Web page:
I scored a heck of a deal at the ASMS show. Sign up for IPMS (International Plastic Modelers’ Society) for $25, and receive a free kit. From the choices, I immediately selected Trumpeter’s 1/32 Late Production F4F-3 Wildcat. Not bad, considering you’d be hard pressed to find the kit selling for less than $45 (and even that on a good day).
The F4F-3 Wildcat and Wake Island
In 1940, as the world descended into war, the United States embarked on an aggressive expansion of its armed forces. From San Francisco to Houston to Norfolk, shipyards laid keels for warships. Aircraft production was increased, and new designs rushed into development. In 1941, the Army held a massive field exercise in Louisiana, with obscure historical figures such as Eisenhower and Patton playing prominent roles.
It wasn’t enough.
On December 7, 1941, the Japanese launched a Pacific-wide offensive against U.S. military installations in the Pacific. Today we mostly remember Pearl Harbor. But concurrent with the attack on the Navy’s Hawaii anchorage, the Japanese also unleashed on the Phillipines and the small Marine garrison on Wake Island. By small I mean less than 500 men armed with outdated guns stripped off of WWI-era battleships and a small force of 12 F4F-3 Wildcats of VMF-211.
Eight of the chunky fighters were destroyed on the ground in the first attack. The remaining four, like the U.S. carrier fleet at Pearl, survived mainly through the good fortune of not being “home” when the bombs fell.
For the next fifteen days, the Marines on Wake scrapped together a hardscrabble resistance, beating off an invasion attempt and causing far more damage to the Japanese than their four Wildcats and handful of 5-inch shore batteries ought to have.
The destroyed Wildcats were used to keep the intact ones flying, until those began to take damage beyond repair, in which case they, too, were parted out to keep the others in the air.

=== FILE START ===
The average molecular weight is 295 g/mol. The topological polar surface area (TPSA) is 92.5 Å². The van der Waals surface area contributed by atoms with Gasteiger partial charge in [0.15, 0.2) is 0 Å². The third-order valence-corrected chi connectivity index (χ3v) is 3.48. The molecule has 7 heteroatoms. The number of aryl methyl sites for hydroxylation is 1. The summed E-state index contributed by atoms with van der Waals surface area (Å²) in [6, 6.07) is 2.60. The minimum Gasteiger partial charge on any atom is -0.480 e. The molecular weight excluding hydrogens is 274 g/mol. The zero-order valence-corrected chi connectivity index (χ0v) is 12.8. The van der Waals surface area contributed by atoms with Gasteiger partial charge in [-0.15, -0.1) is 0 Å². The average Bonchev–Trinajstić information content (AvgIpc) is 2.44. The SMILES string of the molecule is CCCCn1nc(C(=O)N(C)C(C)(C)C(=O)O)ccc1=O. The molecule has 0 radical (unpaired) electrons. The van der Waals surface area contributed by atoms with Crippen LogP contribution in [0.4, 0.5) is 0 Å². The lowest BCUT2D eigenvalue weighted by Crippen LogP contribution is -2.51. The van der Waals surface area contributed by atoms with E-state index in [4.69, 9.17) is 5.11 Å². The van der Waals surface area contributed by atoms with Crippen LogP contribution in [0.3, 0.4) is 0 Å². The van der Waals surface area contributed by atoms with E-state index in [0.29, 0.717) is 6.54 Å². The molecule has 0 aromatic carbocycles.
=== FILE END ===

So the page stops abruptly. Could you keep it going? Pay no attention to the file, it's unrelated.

On December 23rd the garrison, with the last of its Wildcats knocked out of action and facing overwhelming Japanese numbers, had little choice but to surrender.
The Wildcat often gets a bad rap as the crappy plane we started the war with. And to an extent, yes. The Wildcat was outmatched by the Zero in most respects. But it, like the SBD Dauntless, was what we had. And if they didn’t win the war, they sure as hell kept us from losing it. From buying time at Wake and across the Pacific to kicking the Japanse fleet in the teeth at Midway to breaking it’s offensive power at Guadalcanal, the Wildcat was there at the turn. When the Hellcat and Corsair appeared in the later half of 1943, they still had a lot of war to fight, but the U.S. was unquestionably on the offensive.
This December marks the 70th anniversary of the Battle of Wake Island (or Siege of Wake Island if you prefer). And if I have the bench up and functioning, I’m planning to build one of the last two Wake Island Wildcats as a very small tribute to the brave Marines who held a small patch of sand in the middle of nowhere against impossible odds for fifteen long days.